Dan Gilbert-Why Our Inability To Predict Emotions May Be Beneficial
If you haven’t read the book Stumbling on Happiness, I highly recommend doing so. It will help you understand the difficulty in forecasting emotions. Today, I link to an interview with Daniel Gilbert author of Stumbling on Happiness.
Article Introduction (Via Psychology Today)
Every decision, big or small, is made based on the belief that it will ultimately make us happier than would any alternative choice. Unfortunately, human beings aren’t very accurate in predicting their emotional reactions to future events. Daniel Gilbert, Ph.D., a Harvard University psychology professor, discusses his research on this tendency, called affective forecasting, and why we don’t really want to improve our power to predict.
Article Excerpts (Via Pschology Today)
“We take action predicated upon the belief-explicit or implicit-that one action will lead to greater rewards than some alternative action. Whether we’re trying to decide what to have for breakfast, or whether or not to get married, every decision is based on the belief that one choice will probably lead us to feel better than another choice.”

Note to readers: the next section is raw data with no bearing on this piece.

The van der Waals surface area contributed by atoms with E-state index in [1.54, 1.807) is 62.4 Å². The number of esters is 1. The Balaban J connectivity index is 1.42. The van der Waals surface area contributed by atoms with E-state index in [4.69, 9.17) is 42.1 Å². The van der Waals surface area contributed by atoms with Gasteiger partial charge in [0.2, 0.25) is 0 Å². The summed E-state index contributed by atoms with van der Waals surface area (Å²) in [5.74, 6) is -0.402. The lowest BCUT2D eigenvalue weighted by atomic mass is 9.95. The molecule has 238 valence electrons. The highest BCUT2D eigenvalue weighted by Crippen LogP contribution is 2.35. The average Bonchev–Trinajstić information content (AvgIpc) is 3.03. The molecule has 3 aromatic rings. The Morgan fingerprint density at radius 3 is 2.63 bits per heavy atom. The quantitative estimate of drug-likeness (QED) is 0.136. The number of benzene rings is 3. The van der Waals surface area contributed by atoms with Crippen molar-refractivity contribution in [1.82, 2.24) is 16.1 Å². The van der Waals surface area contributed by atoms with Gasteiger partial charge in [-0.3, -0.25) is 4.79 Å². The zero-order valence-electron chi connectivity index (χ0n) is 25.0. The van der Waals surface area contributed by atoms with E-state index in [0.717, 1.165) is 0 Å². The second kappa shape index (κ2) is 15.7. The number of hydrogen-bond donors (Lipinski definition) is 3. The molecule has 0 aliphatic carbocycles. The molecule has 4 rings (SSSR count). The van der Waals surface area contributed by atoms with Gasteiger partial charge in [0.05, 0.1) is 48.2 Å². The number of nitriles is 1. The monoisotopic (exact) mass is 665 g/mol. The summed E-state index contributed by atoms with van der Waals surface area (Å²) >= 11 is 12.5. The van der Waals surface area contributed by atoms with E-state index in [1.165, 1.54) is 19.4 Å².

“For instance, when asked to predict how they will feel two months after a breakup, people often expect to feel devastated. But when you compare them with those who have already gone through a breakup, you find that the effects tend to be milder and wear off much more quickly than was predicted.”
“The difference between the physical and psychological immune systems is that we know we have a physical immune system and that we’ll get over a cold pretty quickly. The psychological immune system tends to be invisible to us, so we act as though we’re out there without any psychological defenses.”
Click here to read the full article on Emotional Forecasting (Make sure to scroll to the bottom of page)